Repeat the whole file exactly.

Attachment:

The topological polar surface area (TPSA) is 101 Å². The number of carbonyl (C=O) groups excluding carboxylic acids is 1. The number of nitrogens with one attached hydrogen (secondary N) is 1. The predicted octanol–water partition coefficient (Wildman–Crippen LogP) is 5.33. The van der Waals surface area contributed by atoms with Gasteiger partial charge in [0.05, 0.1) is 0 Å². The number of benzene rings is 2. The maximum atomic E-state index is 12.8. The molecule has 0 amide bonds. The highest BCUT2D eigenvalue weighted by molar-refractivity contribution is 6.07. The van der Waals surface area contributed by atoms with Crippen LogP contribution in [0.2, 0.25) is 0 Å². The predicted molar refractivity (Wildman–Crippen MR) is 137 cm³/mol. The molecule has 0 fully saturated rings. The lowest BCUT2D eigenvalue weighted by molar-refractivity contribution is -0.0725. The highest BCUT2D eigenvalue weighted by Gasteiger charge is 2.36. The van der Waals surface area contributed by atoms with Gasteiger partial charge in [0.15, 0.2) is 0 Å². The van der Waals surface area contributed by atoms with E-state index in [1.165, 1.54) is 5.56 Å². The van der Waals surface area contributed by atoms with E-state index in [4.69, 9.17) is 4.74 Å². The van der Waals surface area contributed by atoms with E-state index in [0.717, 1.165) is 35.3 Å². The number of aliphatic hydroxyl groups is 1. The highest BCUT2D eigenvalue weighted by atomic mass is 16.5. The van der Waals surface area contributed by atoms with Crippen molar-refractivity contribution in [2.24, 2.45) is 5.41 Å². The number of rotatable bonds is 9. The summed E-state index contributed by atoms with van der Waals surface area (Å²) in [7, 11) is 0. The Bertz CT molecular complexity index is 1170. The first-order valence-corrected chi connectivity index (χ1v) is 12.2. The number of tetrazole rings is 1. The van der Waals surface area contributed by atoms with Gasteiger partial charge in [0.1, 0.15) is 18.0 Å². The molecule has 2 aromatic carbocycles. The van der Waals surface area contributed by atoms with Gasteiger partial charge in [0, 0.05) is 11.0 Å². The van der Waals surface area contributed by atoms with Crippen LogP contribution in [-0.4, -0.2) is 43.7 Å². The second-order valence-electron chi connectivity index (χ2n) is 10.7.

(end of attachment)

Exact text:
The topological polar surface area (TPSA) is 101 Å². The number of carbonyl (C=O) groups excluding carboxylic acids is 1. The number of nitrogens with one attached hydrogen (secondary N) is 1. The predicted octanol–water partition coefficient (Wildman–Crippen LogP) is 5.33. The van der Waals surface area contributed by atoms with Gasteiger partial charge in [0.05, 0.1) is 0 Å². The number of benzene rings is 2. The maximum atomic E-state index is 12.8. The molecule has 0 amide bonds. The highest BCUT2D eigenvalue weighted by molar-refractivity contribution is 6.07. The van der Waals surface area contributed by atoms with Crippen LogP contribution in [0.2, 0.25) is 0 Å². The predicted molar refractivity (Wildman–Crippen MR) is 137 cm³/mol. The molecule has 0 fully saturated rings. The lowest BCUT2D eigenvalue weighted by molar-refractivity contribution is -0.0725. The highest BCUT2D eigenvalue weighted by Gasteiger charge is 2.36. The van der Waals surface area contributed by atoms with Gasteiger partial charge in [0.15, 0.2) is 0 Å². The van der Waals surface area contributed by atoms with E-state index in [1.165, 1.54) is 5.56 Å². The van der Waals surface area contributed by atoms with E-state index in [4.69, 9.17) is 4.74 Å². The van der Waals surface area contributed by atoms with E-state index in [0.717, 1.165) is 35.3 Å². The number of aliphatic hydroxyl groups is 1. The highest BCUT2D eigenvalue weighted by atomic mass is 16.5. The van der Waals surface area contributed by atoms with Crippen molar-refractivity contribution in [2.24, 2.45) is 5.41 Å². The number of rotatable bonds is 9. The summed E-state index contributed by atoms with van der Waals surface area (Å²) in [7, 11) is 0. The Bertz CT molecular complexity index is 1170. The first-order valence-corrected chi connectivity index (χ1v) is 12.2. The number of tetrazole rings is 1. The van der Waals surface area contributed by atoms with Gasteiger partial charge in [0.1, 0.15) is 18.0 Å². The molecule has 2 aromatic carbocycles. The van der Waals surface area contributed by atoms with Gasteiger partial charge in [0, 0.05) is 11.0 Å². The van der Waals surface area contributed by atoms with Crippen LogP contribution in [-0.4, -0.2) is 43.7 Å². The second-order valence-electron chi connectivity index (χ2n) is 10.7.